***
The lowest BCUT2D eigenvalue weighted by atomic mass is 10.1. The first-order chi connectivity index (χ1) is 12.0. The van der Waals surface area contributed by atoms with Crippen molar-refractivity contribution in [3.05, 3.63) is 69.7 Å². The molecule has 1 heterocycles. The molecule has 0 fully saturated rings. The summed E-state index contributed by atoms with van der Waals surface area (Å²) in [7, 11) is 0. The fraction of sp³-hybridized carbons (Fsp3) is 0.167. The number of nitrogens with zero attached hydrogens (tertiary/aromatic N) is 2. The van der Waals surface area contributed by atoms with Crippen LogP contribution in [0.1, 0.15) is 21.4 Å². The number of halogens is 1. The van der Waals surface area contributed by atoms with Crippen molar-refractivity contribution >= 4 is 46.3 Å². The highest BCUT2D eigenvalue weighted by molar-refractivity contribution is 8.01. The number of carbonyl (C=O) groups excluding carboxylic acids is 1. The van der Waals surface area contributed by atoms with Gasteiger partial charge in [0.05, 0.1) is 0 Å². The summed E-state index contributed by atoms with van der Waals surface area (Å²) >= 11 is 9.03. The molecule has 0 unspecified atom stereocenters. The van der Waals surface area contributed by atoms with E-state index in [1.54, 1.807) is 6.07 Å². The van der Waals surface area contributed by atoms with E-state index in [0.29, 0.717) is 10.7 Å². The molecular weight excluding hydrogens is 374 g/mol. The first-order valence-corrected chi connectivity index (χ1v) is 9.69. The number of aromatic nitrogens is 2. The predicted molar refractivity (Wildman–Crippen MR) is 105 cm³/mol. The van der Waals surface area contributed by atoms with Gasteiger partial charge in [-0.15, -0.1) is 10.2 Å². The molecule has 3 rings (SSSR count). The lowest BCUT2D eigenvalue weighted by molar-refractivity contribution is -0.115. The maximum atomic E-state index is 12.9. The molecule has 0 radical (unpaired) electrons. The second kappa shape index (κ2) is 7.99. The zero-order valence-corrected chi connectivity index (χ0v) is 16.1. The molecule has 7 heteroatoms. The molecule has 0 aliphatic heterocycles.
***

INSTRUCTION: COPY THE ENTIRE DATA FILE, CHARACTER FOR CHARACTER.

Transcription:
The lowest BCUT2D eigenvalue weighted by atomic mass is 10.1. The first-order chi connectivity index (χ1) is 12.0. The van der Waals surface area contributed by atoms with Crippen molar-refractivity contribution in [3.05, 3.63) is 69.7 Å². The molecule has 1 heterocycles. The molecule has 0 fully saturated rings. The summed E-state index contributed by atoms with van der Waals surface area (Å²) in [7, 11) is 0. The fraction of sp³-hybridized carbons (Fsp3) is 0.167. The number of nitrogens with zero attached hydrogens (tertiary/aromatic N) is 2. The van der Waals surface area contributed by atoms with Crippen LogP contribution in [0.1, 0.15) is 21.4 Å². The number of halogens is 1. The van der Waals surface area contributed by atoms with Crippen molar-refractivity contribution >= 4 is 46.3 Å². The highest BCUT2D eigenvalue weighted by molar-refractivity contribution is 8.01. The number of carbonyl (C=O) groups excluding carboxylic acids is 1. The van der Waals surface area contributed by atoms with Gasteiger partial charge in [0.05, 0.1) is 0 Å². The summed E-state index contributed by atoms with van der Waals surface area (Å²) >= 11 is 9.03. The molecule has 0 unspecified atom stereocenters. The van der Waals surface area contributed by atoms with E-state index in [1.54, 1.807) is 6.07 Å². The van der Waals surface area contributed by atoms with E-state index in [0.29, 0.717) is 10.7 Å². The molecular weight excluding hydrogens is 374 g/mol. The first-order valence-corrected chi connectivity index (χ1v) is 9.69. The number of aromatic nitrogens is 2. The predicted molar refractivity (Wildman–Crippen MR) is 105 cm³/mol. The van der Waals surface area contributed by atoms with Gasteiger partial charge in [-0.15, -0.1) is 10.2 Å². The molecule has 3 rings (SSSR count). The lowest BCUT2D eigenvalue weighted by molar-refractivity contribution is -0.115. The maximum atomic E-state index is 12.9. The molecule has 0 radical (unpaired) electrons. The second kappa shape index (κ2) is 7.99. The zero-order valence-corrected chi connectivity index (χ0v) is 16.1. The molecule has 7 heteroatoms. The molecule has 0 aliphatic heterocycles.